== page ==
Today, March 6, is Blackout Day, "a day where black people post, share, reblog, like, and distribute other photos of black people on social media. This includes Tumblr, Instagram, the petri dish known as Facebook, Vine, Twitter, and any other site that allows you to share photos." (FAQ, official master post)
An internaut helped some statues take their first selfies at Crawford Art Gallery in Cork, Ireland.
"Is it OK to take a selfie at Auschwitz?", asks archaeologist Paul Mullins. Selfies are people in places, not objects in spaces, says Katie Warfield.
"[Helene] Meldahl said that in the mornings she used to leave small drawings on the bathroom mirror for her roommate. One day she turned a drawing into a selfie and posted it online. She enjoyed doing it, and people enjoyed looking at it, so creating more seemed like a no-brainer." (via)
Why I Yelled at the Kara Walker Exhibit: "Anger shot up my body like a hot thermometer. Face flushed, I walked to the Mammy sphinx. Couples posed in front of it, smiling as others took their photos. So here it was, an artwork about how Black people’s pain was transformed into money was a tourist attraction for them... Something snapped... I yelled that this was our history and that many of us were angry and sad that it was a site of pornographic jokes." [more inside]
The Zimmerli Art Museum at Rutgers University is exhibiting a collection of 445 photo booth photographs of the same man, taken from the Great Depression through the 1960s. When photography historian Donald Lokuta showed his collection of images of the man to Nakki Goranin, author of American Photobooth, it turned out she had seven pictures of the same man in her own collection. They are hoping this exhibit turns up someone who recognizes him and can share his story. More of the photos included in this Star Ledger article.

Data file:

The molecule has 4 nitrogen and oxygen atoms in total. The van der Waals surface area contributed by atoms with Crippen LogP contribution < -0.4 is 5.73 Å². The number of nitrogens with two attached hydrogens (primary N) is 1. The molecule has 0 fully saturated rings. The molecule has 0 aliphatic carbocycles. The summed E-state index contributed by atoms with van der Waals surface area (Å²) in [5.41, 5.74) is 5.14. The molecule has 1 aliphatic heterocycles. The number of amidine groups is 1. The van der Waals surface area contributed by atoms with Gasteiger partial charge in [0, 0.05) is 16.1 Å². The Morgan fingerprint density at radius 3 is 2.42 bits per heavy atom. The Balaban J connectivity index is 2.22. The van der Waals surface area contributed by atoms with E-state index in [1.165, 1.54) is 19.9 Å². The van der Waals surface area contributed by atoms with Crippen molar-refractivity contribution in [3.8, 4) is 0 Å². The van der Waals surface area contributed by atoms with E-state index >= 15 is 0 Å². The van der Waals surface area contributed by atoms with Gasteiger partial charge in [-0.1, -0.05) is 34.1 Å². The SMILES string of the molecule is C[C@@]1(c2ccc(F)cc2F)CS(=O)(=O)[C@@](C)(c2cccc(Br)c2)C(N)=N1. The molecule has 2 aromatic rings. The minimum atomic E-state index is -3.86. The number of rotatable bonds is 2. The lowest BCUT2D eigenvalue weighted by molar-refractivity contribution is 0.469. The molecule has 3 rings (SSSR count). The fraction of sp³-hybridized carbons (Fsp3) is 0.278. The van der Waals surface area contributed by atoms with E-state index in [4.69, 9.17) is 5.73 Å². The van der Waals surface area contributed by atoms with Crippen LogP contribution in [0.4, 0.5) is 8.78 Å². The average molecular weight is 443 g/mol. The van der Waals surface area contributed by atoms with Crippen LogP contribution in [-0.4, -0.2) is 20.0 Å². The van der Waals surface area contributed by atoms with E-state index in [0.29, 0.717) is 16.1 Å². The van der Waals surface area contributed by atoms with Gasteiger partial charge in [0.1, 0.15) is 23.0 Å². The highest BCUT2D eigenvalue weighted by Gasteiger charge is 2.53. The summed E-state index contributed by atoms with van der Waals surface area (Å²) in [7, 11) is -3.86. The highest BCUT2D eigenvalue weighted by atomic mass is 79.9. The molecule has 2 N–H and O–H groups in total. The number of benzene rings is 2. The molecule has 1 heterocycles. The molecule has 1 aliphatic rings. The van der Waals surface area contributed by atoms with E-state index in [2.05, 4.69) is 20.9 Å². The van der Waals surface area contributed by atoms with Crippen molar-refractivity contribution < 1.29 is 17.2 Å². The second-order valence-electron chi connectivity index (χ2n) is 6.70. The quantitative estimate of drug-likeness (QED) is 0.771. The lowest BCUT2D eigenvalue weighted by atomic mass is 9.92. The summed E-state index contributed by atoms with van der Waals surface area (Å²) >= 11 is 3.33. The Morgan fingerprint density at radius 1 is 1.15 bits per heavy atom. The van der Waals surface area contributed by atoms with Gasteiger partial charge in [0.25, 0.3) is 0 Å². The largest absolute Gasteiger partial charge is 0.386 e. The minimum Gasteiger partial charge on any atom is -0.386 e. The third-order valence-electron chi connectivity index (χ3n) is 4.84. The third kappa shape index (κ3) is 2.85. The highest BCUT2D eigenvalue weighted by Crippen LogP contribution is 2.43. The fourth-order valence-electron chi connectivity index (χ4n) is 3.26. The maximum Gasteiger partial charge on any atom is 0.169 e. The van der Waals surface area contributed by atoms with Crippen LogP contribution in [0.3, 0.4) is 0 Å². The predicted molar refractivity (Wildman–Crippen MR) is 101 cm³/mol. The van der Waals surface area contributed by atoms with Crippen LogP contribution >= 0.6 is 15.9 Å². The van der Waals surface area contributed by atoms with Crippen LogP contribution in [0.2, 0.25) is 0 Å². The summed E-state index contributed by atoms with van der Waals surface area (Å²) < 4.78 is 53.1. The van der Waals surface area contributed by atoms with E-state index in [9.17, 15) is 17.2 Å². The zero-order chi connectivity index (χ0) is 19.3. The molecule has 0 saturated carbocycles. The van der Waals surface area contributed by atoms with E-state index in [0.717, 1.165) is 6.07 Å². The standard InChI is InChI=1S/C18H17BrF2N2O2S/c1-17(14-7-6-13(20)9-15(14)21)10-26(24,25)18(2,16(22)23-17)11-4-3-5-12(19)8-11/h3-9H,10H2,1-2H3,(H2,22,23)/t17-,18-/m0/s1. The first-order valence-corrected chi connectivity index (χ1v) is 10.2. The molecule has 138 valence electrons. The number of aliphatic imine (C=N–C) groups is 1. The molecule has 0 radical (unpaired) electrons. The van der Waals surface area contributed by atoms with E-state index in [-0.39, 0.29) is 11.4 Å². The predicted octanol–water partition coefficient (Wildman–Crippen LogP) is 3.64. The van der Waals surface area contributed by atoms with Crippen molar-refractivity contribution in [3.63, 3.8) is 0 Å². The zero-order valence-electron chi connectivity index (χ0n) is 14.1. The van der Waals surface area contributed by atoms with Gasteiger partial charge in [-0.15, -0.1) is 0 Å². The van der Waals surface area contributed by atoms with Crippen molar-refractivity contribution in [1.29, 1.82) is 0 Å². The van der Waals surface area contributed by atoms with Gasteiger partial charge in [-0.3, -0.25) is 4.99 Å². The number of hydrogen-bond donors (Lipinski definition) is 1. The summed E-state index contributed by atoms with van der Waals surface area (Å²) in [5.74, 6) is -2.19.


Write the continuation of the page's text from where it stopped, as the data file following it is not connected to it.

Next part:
(Warning: most links contain artistic nudes) In February, Chicago curator Paul-David Young announced a gallery show featuring found, sometimes nude self portraits from an unknown artist. Claiming to not know the identity of the artist, Young romanticized the unknown origins of the photos, implied the artist was impossible to find, and drew parallels with the Vivian Maier story. After some light digging, however, Animal New York was quickly able to identify the subject as digital artist Molly Soda, who has a popular presence on YouTube and Tumblr. [more inside]